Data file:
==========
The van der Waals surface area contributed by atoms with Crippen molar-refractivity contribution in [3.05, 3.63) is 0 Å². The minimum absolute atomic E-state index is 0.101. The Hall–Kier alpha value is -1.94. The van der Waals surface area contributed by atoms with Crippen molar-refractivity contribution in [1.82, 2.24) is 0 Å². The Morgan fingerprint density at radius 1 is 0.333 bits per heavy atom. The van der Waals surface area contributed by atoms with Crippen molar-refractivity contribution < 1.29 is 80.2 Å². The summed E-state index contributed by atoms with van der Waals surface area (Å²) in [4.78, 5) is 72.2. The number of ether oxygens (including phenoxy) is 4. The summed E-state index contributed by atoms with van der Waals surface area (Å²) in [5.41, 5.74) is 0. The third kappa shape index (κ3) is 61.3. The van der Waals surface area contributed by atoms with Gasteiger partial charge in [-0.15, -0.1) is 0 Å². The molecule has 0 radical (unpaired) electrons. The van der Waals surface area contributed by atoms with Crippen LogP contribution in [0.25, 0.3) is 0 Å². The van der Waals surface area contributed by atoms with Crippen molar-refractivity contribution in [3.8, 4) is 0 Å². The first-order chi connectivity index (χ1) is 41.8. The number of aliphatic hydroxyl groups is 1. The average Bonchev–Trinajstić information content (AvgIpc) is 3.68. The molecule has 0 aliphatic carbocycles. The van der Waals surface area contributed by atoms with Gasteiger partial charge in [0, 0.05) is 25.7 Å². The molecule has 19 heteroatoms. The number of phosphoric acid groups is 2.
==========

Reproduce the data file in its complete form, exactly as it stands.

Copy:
The van der Waals surface area contributed by atoms with Crippen molar-refractivity contribution in [3.05, 3.63) is 0 Å². The minimum absolute atomic E-state index is 0.101. The Hall–Kier alpha value is -1.94. The van der Waals surface area contributed by atoms with Crippen molar-refractivity contribution in [1.82, 2.24) is 0 Å². The Morgan fingerprint density at radius 1 is 0.333 bits per heavy atom. The van der Waals surface area contributed by atoms with Crippen molar-refractivity contribution < 1.29 is 80.2 Å². The summed E-state index contributed by atoms with van der Waals surface area (Å²) in [4.78, 5) is 72.2. The number of ether oxygens (including phenoxy) is 4. The summed E-state index contributed by atoms with van der Waals surface area (Å²) in [5.41, 5.74) is 0. The third kappa shape index (κ3) is 61.3. The van der Waals surface area contributed by atoms with Gasteiger partial charge in [-0.15, -0.1) is 0 Å². The molecule has 0 radical (unpaired) electrons. The van der Waals surface area contributed by atoms with Crippen LogP contribution in [0.25, 0.3) is 0 Å². The van der Waals surface area contributed by atoms with Crippen molar-refractivity contribution in [3.8, 4) is 0 Å². The first-order chi connectivity index (χ1) is 41.8. The number of aliphatic hydroxyl groups is 1. The average Bonchev–Trinajstić information content (AvgIpc) is 3.68. The molecule has 0 aliphatic carbocycles. The van der Waals surface area contributed by atoms with Gasteiger partial charge in [0, 0.05) is 25.7 Å². The molecule has 19 heteroatoms. The number of phosphoric acid groups is 2.